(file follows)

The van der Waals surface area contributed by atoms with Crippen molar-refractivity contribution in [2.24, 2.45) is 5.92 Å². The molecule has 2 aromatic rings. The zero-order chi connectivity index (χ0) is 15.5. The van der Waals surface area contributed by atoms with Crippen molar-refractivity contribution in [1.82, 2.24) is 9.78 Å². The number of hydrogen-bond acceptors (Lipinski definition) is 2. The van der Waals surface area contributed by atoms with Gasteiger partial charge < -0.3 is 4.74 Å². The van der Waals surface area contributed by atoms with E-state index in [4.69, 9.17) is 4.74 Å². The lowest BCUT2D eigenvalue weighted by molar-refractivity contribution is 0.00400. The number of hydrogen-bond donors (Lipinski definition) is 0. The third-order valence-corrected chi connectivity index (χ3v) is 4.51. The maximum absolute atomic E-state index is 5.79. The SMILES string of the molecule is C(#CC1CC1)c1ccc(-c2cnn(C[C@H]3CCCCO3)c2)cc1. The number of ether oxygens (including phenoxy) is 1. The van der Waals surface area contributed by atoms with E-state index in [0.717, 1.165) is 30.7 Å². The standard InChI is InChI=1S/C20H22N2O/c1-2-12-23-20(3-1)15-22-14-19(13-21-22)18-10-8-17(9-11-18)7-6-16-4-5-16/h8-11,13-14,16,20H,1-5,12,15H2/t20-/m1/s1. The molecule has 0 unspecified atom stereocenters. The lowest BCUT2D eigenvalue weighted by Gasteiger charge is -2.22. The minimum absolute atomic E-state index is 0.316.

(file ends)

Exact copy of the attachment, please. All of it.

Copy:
The van der Waals surface area contributed by atoms with Crippen molar-refractivity contribution in [2.24, 2.45) is 5.92 Å². The molecule has 2 aromatic rings. The zero-order chi connectivity index (χ0) is 15.5. The van der Waals surface area contributed by atoms with Crippen molar-refractivity contribution in [1.82, 2.24) is 9.78 Å². The number of hydrogen-bond acceptors (Lipinski definition) is 2. The van der Waals surface area contributed by atoms with Gasteiger partial charge < -0.3 is 4.74 Å². The van der Waals surface area contributed by atoms with E-state index in [4.69, 9.17) is 4.74 Å². The lowest BCUT2D eigenvalue weighted by molar-refractivity contribution is 0.00400. The number of hydrogen-bond donors (Lipinski definition) is 0. The third-order valence-corrected chi connectivity index (χ3v) is 4.51. The maximum absolute atomic E-state index is 5.79. The SMILES string of the molecule is C(#CC1CC1)c1ccc(-c2cnn(C[C@H]3CCCCO3)c2)cc1. The number of ether oxygens (including phenoxy) is 1. The van der Waals surface area contributed by atoms with E-state index in [0.717, 1.165) is 30.7 Å². The standard InChI is InChI=1S/C20H22N2O/c1-2-12-23-20(3-1)15-22-14-19(13-21-22)18-10-8-17(9-11-18)7-6-16-4-5-16/h8-11,13-14,16,20H,1-5,12,15H2/t20-/m1/s1. The molecule has 0 unspecified atom stereocenters. The lowest BCUT2D eigenvalue weighted by Gasteiger charge is -2.22. The minimum absolute atomic E-state index is 0.316.